20 May 2020 923 words, 4 min. read

Covid-19: how to ensure social distancing in retail stores and airports?

By Pierre-Nicolas Schwab PhD in marketing, director of IntoTheMinds
What are the best techniques to ensure social distancing in private and public spaces (shops, airports, public transport)? This is the question we answer today in this podcast by interviewing an expert, Dr Flurin Hänseler. His research work is devoted to […]

What are the best techniques to ensure social distancing in private and public spaces (shops, airports, public transport)? This is the question we answer today in this podcast by interviewing an expert, Dr Flurin Hänseler. His research work is devoted to flow regulation, and his expertise is therefore valuable in understanding which techniques to implement to ensure that social distancing is maintained in environments where many people usually cross paths.

Tips for ensuring social distancing

  • reduce density in busy areas
  • limit the number of people admitted to places of transit (airports, shops)
  • using sensors placed at a height to monitor spontaneous concentrations of people (e.g. in queues) or to detect groups in which the minimum distance between people is not respected


The gradual reopening of shops raises the crucial question of how to maintain social distancing at sales outlets? The same problem will arise in a few weeks when the airports reopen. Understanding how to control and regulate the flow of people is a significant challenge today; a health safety issue, of course, but also a commercial issue. As we explained in our series of sector analyses on the impact of the COVID, customer safety is prerequisite for recovery over the next 2 years.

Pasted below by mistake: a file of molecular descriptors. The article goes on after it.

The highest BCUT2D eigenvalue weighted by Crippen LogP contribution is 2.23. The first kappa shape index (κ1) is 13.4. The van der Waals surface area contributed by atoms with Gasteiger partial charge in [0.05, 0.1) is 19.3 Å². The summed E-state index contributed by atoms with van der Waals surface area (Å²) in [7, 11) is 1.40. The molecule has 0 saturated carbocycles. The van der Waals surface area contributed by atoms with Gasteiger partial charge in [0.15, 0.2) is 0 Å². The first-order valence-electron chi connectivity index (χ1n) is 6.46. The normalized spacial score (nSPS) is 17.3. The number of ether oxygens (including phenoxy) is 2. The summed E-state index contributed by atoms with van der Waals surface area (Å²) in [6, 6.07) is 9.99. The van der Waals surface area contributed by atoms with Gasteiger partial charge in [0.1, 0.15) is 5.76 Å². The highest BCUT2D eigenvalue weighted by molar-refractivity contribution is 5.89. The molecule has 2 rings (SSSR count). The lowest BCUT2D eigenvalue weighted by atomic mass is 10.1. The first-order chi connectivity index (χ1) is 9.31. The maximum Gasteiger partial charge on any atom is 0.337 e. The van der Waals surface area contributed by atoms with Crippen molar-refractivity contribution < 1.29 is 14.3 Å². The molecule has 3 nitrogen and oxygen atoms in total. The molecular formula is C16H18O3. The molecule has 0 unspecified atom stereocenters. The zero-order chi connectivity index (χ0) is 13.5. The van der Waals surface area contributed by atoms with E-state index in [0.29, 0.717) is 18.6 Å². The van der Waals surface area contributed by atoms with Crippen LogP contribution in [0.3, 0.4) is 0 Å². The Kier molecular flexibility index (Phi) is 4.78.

It is, therefore, more necessary than ever to understand how to maintain social distancing in confined environments. To address this issue, we have invited an expert: Flurin Hänseler.


Flurin Hänseler, an expert in the study of passenger flows

Dr. Flurin HänselerFlurin Hänseler did his doctoral thesis on passenger flow management in railway stations. In this capacity, he was able to study the dynamics of passenger flows in confined environments closely. He explains in the podcast, railway companies have an almost exact knowledge of the number of people on the trains, but not of the movements inside the stations. By having cameras at height, it is possible to reconstruct the trajectories taken and study them. Such devices are nowadays installed in places such as airports but also in supermarkets.

In train station halls the ceilings can indeed be very high, so […] you need to use the right sensors, with the right lenses that can zoom in. It’s like in photography. Now interestingly in train stations very often it’s those areas that are most congested that don’t have a high ceiling. Sometimes you have corridors that lead you to your platform; these corridors are often relatively narrow and don’t have a very high ceiling. So, there you need sensors that can be mounted on low ceilings and it turns out that actually, this is much more of a challenge because the lower the ceiling, the more censors you need if you want to have a top-down perspective.